Research has resumed across the University of California (UC) system, following a breakthrough in negotiations late last month that brought the largest higher-education strike in US history to a close. Tens of thousands of graduate students, postdoctoral researchers and other academic staff are heading back to work with higher wages and more benefits because of the strike, but that’s not all: the revolt has injected fresh momentum into a growing unionization movement at university campuses across the United States.
“This shows that massive strikes in higher education are possible, and that people can win significant improvements in their working conditions,” says Rebecca Givan, co-director of the Center for Work and Health at Rutgers University in New Brunswick, New Jersey, and chair of the union representing academic employees there. “Academic workers everywhere are taking note.”
Although the deals to end the strike left some UC workers disappointed, advocates and scholars say that the six-week stand-off represents a landmark achievement for a growing labour movement. Some 48,000 employees across all 10 of the university’s campuses and the Lawrence Berkeley National Laboratory will receive expanded benefits and wage increases ranging from 20% to 80%, which supporters say will help offset rising costs for housing and health care. Union organizers also proclaimed it the very first “research strike”, as graduate students, postdoctoral researchers and non-tenure-track academics united to bring science at their institutions to a standstill.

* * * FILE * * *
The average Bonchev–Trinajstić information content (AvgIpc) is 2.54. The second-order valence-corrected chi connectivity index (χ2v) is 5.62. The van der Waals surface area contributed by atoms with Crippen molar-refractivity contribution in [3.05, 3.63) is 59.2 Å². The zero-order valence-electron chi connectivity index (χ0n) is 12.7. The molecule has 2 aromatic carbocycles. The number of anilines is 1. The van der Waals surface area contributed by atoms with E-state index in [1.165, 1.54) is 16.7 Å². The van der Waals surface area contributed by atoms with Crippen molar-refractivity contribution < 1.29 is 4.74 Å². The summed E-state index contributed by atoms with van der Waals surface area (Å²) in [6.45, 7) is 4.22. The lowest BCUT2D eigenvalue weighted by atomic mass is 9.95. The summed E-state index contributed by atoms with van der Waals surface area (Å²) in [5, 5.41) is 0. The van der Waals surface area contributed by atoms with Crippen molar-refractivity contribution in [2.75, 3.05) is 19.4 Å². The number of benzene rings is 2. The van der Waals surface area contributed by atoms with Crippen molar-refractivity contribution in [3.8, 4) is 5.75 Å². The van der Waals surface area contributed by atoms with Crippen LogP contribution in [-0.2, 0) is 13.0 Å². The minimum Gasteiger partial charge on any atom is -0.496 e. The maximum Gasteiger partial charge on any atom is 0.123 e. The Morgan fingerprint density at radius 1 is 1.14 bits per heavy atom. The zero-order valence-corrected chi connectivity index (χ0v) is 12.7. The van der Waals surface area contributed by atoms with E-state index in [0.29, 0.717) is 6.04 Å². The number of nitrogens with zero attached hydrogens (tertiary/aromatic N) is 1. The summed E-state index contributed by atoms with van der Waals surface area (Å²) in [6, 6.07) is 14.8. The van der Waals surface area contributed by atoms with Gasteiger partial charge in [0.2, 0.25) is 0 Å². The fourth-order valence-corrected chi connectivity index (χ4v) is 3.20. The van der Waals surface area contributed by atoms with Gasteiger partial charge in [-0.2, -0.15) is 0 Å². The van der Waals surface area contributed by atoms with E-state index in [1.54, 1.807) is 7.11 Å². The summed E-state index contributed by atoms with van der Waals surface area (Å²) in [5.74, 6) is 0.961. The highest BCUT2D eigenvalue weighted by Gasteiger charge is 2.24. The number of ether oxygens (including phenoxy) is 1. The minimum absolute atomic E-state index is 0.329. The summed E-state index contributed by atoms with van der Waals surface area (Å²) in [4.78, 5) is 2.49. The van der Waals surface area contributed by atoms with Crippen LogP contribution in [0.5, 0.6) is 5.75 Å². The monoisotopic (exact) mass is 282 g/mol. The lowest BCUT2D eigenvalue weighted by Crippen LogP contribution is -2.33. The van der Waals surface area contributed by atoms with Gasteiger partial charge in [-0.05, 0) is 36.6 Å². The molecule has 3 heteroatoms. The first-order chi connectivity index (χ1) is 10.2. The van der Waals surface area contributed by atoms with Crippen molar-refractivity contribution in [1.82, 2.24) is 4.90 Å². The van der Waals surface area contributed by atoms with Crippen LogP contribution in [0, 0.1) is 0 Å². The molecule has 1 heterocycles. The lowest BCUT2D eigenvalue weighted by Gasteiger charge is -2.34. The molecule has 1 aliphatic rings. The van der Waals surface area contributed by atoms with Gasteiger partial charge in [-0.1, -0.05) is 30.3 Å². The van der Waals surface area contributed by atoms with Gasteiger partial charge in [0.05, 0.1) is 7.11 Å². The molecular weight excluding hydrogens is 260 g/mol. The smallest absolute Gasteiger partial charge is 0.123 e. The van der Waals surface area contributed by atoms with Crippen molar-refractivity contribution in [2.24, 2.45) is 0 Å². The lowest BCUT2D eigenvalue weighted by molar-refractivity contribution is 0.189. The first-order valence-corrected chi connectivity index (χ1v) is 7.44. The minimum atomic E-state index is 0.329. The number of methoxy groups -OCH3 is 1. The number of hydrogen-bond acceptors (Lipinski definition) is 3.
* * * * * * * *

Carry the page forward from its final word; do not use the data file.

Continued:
There was a perception that “the work we do in the labs is not labour”, says Rafael Jaime, a scholar in English literature at the University of California, Los Angeles (UCLA), and president of the union representing graduate students and undergraduate workers. “But we have changed that perception.”
The word is spreading: union representatives involved in strikes at UC and other universities say that they are fielding queries from researchers at various academic institutions about how to organize unions, conduct negotiations and implement strikes. Some are even preparing workshops in the coming months to accommodate demand.
“This is a movement about hope,” says Johannah King-Slutzky, a graduate student in literature at Columbia University in New York and a union organizer there, who is helping with the workshops. “When you see a success on one campus, you feel energized to take similar steps on your own.”
Although unusual in its size and scope, the UC strike is just the latest example of a growing protest movement in academia. Over the past year, strikes have been held at several US universities, including Indiana University in Bloomington, and Columbia University. Similar demands for higher wages and better working conditions have accompanied strikes in places such as Canada and the United Kingdom, although these countries have a longer and more ingrained history of organized labour.